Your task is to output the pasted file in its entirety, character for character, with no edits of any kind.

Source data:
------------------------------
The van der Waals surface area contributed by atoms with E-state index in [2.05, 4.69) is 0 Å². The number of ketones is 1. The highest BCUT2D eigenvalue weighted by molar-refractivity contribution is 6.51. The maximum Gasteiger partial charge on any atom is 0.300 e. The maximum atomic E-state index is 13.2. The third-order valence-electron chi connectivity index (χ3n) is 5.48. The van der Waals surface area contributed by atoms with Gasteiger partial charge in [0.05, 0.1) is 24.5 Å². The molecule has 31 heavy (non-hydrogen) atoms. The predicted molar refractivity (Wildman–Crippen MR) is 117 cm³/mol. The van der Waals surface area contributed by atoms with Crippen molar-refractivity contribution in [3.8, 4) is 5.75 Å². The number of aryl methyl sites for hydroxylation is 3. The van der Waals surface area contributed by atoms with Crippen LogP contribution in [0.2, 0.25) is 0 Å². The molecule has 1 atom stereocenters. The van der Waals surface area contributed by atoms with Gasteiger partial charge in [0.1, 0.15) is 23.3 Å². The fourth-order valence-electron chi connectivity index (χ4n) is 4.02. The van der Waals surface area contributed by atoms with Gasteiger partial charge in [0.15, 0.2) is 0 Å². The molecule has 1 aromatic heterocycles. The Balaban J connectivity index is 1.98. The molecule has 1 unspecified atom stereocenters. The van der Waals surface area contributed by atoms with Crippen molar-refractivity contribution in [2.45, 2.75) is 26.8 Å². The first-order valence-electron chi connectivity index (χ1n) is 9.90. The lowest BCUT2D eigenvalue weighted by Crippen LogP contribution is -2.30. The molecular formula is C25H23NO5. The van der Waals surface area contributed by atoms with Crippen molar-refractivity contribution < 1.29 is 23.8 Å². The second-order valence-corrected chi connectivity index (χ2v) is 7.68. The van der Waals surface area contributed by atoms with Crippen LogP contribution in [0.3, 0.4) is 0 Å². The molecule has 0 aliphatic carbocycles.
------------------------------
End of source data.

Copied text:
The van der Waals surface area contributed by atoms with E-state index in [2.05, 4.69) is 0 Å². The number of ketones is 1. The highest BCUT2D eigenvalue weighted by molar-refractivity contribution is 6.51. The maximum Gasteiger partial charge on any atom is 0.300 e. The maximum atomic E-state index is 13.2. The third-order valence-electron chi connectivity index (χ3n) is 5.48. The van der Waals surface area contributed by atoms with Gasteiger partial charge in [0.05, 0.1) is 24.5 Å². The molecule has 31 heavy (non-hydrogen) atoms. The predicted molar refractivity (Wildman–Crippen MR) is 117 cm³/mol. The van der Waals surface area contributed by atoms with Crippen molar-refractivity contribution in [3.8, 4) is 5.75 Å². The number of aryl methyl sites for hydroxylation is 3. The van der Waals surface area contributed by atoms with Crippen LogP contribution in [0.2, 0.25) is 0 Å². The molecule has 1 atom stereocenters. The van der Waals surface area contributed by atoms with Gasteiger partial charge in [0.1, 0.15) is 23.3 Å². The fourth-order valence-electron chi connectivity index (χ4n) is 4.02. The van der Waals surface area contributed by atoms with Gasteiger partial charge in [0.15, 0.2) is 0 Å². The molecule has 1 aromatic heterocycles. The Balaban J connectivity index is 1.98. The molecule has 1 unspecified atom stereocenters. The van der Waals surface area contributed by atoms with Crippen molar-refractivity contribution in [2.45, 2.75) is 26.8 Å². The first-order valence-electron chi connectivity index (χ1n) is 9.90. The lowest BCUT2D eigenvalue weighted by Crippen LogP contribution is -2.30. The molecular formula is C25H23NO5. The van der Waals surface area contributed by atoms with Crippen molar-refractivity contribution < 1.29 is 23.8 Å². The second-order valence-corrected chi connectivity index (χ2v) is 7.68. The van der Waals surface area contributed by atoms with Crippen LogP contribution in [0.3, 0.4) is 0 Å². The molecule has 0 aliphatic carbocycles.